Lists are always difficult. I find it nearly impossible to whittle down a large body of films into a list of ten. An honorable mention addendum would be longer than the top ten itself.
Additionally, I haven’t seen all the films I want/need to see from 2015. For example, as it stands now, The Revenant is in limited release, and won’t be widely available until after the New Year. It very likely could wind up being one of my top ten favorites of the year, but it can’t show up on this list.
Here are my top ten movies of 2015.
The gritty crime drama Sicario was completely overlooked in this years Golden Globe nominations, but it did receive a Palme d’Or nomination at Cannes. The film succeeds in being unnerving in spite of the visual beauty of its cinematography. Denis Villeneuve and Roger Deakins make this possible. The visual display of the film is accompanied by intense performances from Emily Blunt and Benicio Del Toro. Perhaps it is being forgotten in the award season buzz, but Sicario is definitely a worthwhile watch.
This period piece tells the story of the first person to undergo a sex change operation. Eddie Redmayne plays painter Einar Wegener, who hides a secret identity as a woman named Lili. As he brings Lili into reality more and more, it threatens to compromise his career and his relationship with his wife. It is a landmark role for Redmayne, who plays the part as elegantly and nuanced as one could imagine. Alicia Vikander, who plays Einar’s wife, gives a similarly strong performance, and it is these performances that carry the film.
8. The Look of Silence
In Joshua Oppenheimer’s follow up to 2012’s The Act of Killing, he continues his investigative look at the Indonesian genocide of so-called communists in the 1960s. Unlike The Act of Killing, The Look of Silence turns away from the killers themselves and focuses more on the citizens living in Indonesia today. Like its predecessor, it is a harrowing depiction of militaristic government rule and propagandism. Each scene brings its own terrifying reality. A scene in a school, where this propaganda is spread to the malleable minds in the seats, is particularly discomforting. The Look of Silence is not an easy watch, but it is a must watch.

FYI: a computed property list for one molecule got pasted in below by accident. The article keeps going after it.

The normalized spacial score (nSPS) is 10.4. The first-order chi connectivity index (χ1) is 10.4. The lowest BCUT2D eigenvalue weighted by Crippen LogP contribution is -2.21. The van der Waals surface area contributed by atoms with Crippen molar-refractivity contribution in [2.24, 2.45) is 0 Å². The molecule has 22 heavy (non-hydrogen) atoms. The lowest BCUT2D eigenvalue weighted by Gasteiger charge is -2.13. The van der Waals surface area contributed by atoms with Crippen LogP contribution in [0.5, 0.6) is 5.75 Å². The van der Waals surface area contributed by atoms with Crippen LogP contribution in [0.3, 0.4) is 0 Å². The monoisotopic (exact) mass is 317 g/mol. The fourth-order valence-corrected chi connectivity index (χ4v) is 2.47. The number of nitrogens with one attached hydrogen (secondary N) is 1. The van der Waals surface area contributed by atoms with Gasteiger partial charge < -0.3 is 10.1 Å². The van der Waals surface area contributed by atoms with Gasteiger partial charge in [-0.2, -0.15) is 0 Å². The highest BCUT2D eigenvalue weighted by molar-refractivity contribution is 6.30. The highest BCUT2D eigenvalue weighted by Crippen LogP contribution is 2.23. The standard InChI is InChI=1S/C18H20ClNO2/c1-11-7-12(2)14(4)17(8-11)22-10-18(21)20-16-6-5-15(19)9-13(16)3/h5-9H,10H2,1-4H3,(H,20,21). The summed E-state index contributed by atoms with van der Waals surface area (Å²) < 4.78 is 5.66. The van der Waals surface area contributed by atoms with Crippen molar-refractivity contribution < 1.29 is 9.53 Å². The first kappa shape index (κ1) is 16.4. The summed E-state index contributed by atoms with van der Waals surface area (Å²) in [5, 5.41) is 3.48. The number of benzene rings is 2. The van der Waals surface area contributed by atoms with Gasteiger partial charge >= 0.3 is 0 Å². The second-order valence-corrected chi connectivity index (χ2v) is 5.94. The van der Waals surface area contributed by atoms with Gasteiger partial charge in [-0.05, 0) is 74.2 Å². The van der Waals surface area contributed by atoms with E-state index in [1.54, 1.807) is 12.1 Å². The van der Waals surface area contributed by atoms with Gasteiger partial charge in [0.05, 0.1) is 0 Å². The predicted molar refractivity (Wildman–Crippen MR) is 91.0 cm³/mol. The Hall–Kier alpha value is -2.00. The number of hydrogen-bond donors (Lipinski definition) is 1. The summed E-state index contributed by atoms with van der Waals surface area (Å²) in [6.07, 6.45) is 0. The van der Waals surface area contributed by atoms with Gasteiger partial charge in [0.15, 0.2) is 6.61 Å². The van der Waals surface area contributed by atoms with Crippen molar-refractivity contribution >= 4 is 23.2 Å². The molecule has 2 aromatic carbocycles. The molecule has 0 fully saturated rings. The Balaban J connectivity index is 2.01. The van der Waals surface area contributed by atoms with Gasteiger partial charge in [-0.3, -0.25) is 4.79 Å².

This taut thriller explores science fiction in a novel yet darkly real light. Caleb, a computer programmer portrayed by Domhnall Gleeson, is hired by the elusive inventor Nathan (Oscar Isaac) to run a series of Turing tests on an A.I. (Alicia Vikander). These three actors breathe electricity into the heart of this close-quarters film. Vikander, in particular, gives a breakout performance as the artificial intelligence that may be too intelligent for its own good. Deliberate pacing and a smart script, alongside the previously mentioned acting performances, make for a wonderful sci-fi thriller reminiscent of Kubrick’s 2001.
It’s nearly impossible to isolate the film from the massive hype surrounding it. But I can certainly say that Star Wars: The Force Awakens is entertaining. It is a refreshing return to a galaxy far far away, one that could easily have been a trainwreck. J.J. Abrams–albeit safely–ran with the iconic universe and made a fun sci-fi spectacle that honors the original trilogy. As the buzz of this movie fades away, the film will not entirely hold up to scrutiny. As I have said, it feels like a re-tread of the 1977 Star Wars plot. As such, The Force Awakens isn’t breaking any new ground, and certainly will not prove to be a classic as the original trilogy of films are. Still, it’s nice to see the Star Wars universe done right again.
Steven Spielberg leaves 2015 with his best film since 2005’s Munich. Bridge of Spies is a beautifully shot piece that highlights two phenomenal performances from Tom Hanks and Mark Rylance, the latter of which deserves an Oscar for his performance. A strong script from the Coen brothers doesn’t hurt any, either.
Room is the fascinating adapted story of a boy raised in isolation, knowing nothing but a single room for the first five years of his life. Brie Larson plays the boys mother in a transformative role; one of the most passionate performances of the year by far. But it is young Jacob Tremblay that steals the show as Jack, the boy learning of the outside world for the first time. For a child actor, he gives a mesmerizing performance. Room is a powerful movie that is the true must-see of the year.
Tarantino’s eighth film is right up there with the best of his filmography. It has the high-caliber script we expect from Tarantino, and the ensemble cast uses that script to embody a coterie of characters with intriguing pasts and bloody presents. Given its confined space and barren exterior, the film looks gorgeous. And it is accompanied by Ennio Morricone’s superb score. If nothing else, it is the best Western Tarantino has crafted (sorry Django).
Fury Road was the surprise critical hit of the Summer. Despite being an action film with virtually no plot, it blew people away. And there is good reason to this. George Miller returns to his cult favorite franchise Mad Max after 30 years, and he makes use of the since-enhanced technology to create a spectacle of lavish practical effects. The heavily saturated desertscape is lit up with a fireworks display of metal that has never been seen on film before. Mad Max: Fury Road is easily the best action film in years, and it is one of the best films of this year.
A tight ensemble cast. One of the best scripts of the year. Another strong film from director Tom McCarthy (the misstep The Cobbler notwithstanding). Mark Ruffalo and Rachel McAdams both give career high performances. Right below them are Michael Keaton and Billy Crudup giving solid turns as well. Spotlight is the can’t miss award season film that truly packs a punch.
As always, thanks for reading
What were your favorite/least favorite movies of 2015? Let me know in the comments!
—Alex Brannan (@TheAlexBrannan)